Why National Heart Health Month is Important

February is National Heart Health Month in the United States, a time to raise awareness about the importance of heart health and the steps individuals can take to reduce their risk of heart disease.

Heart disease is the leading cause of death for both men and women in the United States, and it is estimated that nearly half of all Americans have at least one risk factor for heart diseases, such as high blood pressure, high cholesterol, or smoking.

Keep reading to find out how small changes can create big improvements in your heart health.

The History of Heart Health Month

National Heart Health Month was established in 1963 by President Lyndon B. Johnson. He declared February American Heart Month to spread awareness and help motivate people to make positive changes.

Americans have experienced unprecedented increases in prosperity and knowledge over the last two hundred years. This has created some unexpected drawbacks too. Having easy access to a wide variety of foods and luxury items has improved our quality of life, but it has also made it easy to put on too many pounds and not get enough exercise.

healthy nutritional food eating lifestyle for good heart health
Make lifestyle changes that can prevent heart disease (Image Source: Shutterstock)

If you don’t have your health, you don’t have anything, and the heart of the matter is cardiovascular function. Nobody wants to return to staying healthy by working sixteen hours a day on a farm, so we need better solutions. Increasing the number of cardiovascular exercises you do, in combination with a heart-healthy diet, is a great way to start.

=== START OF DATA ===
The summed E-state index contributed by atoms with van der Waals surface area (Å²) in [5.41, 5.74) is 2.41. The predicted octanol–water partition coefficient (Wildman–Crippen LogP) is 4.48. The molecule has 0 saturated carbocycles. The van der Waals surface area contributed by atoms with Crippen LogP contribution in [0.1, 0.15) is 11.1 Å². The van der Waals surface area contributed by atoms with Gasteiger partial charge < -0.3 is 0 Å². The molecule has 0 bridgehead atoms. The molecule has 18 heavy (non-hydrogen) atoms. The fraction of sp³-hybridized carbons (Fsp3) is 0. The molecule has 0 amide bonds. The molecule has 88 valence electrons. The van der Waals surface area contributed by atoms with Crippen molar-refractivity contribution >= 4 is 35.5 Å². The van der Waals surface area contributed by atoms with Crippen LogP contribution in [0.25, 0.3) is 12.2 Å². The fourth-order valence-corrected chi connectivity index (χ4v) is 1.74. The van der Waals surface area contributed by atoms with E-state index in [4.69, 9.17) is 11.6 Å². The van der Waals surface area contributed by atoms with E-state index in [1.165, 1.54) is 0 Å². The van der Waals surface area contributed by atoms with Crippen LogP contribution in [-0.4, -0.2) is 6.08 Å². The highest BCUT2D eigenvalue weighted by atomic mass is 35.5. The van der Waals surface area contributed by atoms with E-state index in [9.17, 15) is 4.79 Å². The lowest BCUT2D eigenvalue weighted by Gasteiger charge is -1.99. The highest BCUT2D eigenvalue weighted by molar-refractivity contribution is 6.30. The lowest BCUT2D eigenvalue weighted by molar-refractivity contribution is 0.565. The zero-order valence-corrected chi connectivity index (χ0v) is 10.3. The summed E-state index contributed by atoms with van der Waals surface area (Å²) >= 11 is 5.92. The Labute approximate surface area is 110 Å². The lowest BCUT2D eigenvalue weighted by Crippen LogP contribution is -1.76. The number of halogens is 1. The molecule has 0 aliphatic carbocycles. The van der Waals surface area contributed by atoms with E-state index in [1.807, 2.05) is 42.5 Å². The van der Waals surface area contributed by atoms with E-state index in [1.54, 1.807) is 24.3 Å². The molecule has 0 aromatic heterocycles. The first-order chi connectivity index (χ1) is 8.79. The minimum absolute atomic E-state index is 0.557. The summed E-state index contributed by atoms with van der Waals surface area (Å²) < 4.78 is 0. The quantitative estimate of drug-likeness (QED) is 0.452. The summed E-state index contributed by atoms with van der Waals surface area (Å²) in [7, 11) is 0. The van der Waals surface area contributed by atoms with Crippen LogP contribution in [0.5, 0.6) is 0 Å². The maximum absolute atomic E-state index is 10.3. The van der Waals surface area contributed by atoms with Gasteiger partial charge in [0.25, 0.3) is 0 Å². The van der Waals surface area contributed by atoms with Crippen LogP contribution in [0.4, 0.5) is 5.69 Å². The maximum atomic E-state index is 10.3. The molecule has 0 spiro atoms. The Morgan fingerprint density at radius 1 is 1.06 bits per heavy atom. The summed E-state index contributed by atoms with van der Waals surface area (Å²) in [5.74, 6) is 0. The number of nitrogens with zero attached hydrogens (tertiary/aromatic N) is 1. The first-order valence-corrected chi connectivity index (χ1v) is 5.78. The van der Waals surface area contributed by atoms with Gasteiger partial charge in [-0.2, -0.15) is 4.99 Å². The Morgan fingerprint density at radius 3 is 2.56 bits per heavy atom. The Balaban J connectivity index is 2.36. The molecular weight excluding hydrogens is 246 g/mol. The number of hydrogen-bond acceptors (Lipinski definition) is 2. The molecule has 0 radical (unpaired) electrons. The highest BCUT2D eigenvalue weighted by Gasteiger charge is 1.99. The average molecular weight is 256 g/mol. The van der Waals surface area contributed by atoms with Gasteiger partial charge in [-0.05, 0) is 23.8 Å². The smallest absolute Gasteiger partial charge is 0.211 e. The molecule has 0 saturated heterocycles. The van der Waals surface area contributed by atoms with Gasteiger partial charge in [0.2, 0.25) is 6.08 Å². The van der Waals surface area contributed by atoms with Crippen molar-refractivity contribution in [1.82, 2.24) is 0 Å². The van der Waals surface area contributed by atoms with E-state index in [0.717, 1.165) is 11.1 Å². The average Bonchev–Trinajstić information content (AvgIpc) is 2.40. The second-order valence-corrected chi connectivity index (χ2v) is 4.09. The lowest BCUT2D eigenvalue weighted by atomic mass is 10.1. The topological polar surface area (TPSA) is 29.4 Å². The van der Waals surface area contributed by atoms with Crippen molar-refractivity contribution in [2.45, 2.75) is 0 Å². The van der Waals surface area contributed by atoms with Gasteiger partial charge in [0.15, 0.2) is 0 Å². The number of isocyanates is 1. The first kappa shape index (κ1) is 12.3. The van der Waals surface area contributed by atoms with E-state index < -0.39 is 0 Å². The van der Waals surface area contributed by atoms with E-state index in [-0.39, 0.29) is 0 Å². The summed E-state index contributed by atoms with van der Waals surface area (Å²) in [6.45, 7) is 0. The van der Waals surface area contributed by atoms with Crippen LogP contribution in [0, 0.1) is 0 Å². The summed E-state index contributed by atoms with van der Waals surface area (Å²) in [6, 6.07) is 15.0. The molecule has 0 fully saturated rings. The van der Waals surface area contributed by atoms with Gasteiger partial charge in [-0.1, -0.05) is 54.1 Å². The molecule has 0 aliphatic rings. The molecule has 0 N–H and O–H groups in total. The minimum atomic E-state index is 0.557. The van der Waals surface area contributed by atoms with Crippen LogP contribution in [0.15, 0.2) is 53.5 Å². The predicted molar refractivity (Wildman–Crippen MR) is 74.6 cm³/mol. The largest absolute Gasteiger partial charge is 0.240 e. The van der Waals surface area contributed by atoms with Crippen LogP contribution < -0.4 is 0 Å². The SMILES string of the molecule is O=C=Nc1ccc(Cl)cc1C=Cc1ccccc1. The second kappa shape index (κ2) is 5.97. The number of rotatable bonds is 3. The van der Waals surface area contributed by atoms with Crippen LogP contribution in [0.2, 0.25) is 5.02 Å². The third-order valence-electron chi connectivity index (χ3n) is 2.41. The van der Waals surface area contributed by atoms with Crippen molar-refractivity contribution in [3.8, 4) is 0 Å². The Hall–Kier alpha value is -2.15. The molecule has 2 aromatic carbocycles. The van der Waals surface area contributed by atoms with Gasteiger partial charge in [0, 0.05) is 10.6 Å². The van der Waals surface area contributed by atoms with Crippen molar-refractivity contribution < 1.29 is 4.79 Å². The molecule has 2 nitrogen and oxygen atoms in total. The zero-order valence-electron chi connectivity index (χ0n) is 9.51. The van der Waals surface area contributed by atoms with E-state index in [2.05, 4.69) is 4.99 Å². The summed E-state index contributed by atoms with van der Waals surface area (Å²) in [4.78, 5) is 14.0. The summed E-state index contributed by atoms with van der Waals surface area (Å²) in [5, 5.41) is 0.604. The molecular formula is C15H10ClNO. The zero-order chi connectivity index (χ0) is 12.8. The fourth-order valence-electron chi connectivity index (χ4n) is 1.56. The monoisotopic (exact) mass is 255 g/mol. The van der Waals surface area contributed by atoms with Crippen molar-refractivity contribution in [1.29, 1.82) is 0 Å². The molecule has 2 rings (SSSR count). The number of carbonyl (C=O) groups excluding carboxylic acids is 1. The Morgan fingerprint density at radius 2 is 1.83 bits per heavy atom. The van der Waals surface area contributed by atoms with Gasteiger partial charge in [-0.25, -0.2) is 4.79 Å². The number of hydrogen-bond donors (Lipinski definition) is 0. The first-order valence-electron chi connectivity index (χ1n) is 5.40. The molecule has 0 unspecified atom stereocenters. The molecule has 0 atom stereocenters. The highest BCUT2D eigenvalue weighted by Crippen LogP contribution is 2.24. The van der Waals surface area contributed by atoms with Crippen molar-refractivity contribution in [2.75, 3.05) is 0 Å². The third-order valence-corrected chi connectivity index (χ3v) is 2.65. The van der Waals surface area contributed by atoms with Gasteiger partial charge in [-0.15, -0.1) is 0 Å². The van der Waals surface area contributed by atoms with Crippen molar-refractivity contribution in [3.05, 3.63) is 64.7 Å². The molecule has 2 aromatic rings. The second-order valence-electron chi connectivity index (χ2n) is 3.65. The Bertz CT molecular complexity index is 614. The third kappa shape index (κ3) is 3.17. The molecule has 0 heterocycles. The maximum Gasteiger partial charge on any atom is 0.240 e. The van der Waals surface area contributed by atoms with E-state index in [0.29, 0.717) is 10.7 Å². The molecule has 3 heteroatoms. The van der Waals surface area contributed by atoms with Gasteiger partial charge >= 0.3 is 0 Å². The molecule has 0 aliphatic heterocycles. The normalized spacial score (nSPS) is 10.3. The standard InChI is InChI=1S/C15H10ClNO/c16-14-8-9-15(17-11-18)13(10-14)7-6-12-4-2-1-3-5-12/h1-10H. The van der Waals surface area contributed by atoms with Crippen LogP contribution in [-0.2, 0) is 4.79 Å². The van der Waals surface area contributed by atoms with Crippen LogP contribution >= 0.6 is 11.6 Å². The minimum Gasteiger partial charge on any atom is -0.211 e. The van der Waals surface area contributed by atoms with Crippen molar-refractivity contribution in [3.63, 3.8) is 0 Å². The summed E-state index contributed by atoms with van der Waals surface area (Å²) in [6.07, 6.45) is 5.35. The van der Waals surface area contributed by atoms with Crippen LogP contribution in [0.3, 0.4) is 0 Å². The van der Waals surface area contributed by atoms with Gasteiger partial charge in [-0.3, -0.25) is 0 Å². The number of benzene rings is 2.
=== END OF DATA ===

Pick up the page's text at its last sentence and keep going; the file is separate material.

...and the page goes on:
National Heart Health Month serves as an important reminder to prioritize heart health and make lifestyle changes that can prevent heart disease and improve overall health and well-being.

How to Improve Heart Health

Following CDC suggestions will give you the biggest improvements in the shortest period of time in a safe and responsible way. Here are seven ways guaranteed to help improve heart health:

Group of healthy and mature people jogging
Keep increasing your goals and you will build a stronger heart (Image Source: Shutterstock)
  1. Learn Your Health History
    When you know more about your risk factors and family history, you’ll be positioned to target the biggest risks first.
  2. Eat a Healthier Diet
    Making small changes to your eating habits is easy, like eating your vegetables first and adding heart healthy snacks to your routine. A focus on foods for heart health is essential to reducing your risks.
  3. Move Your Body
    Increase the amount of exercise you get, even if it just means going for more walks. As you get comfortable with a more active lifestyle, keep increasing your goals, and you will build a stronger heart.
  4. Quit Smoking
    You don’t necessarily have to quit cold turkey. Find things you can do to replace tobacco when you get the urge to smoke, and slowly increase them over time. Call 1-800-QUIT-NOW for support.
  5. Take Your Medicine
    If your doctor has given you a prescription to improve your health, follow through. Professional advice is priceless, and your doctor can help you make the most of your efforts.
  6. Drink More Water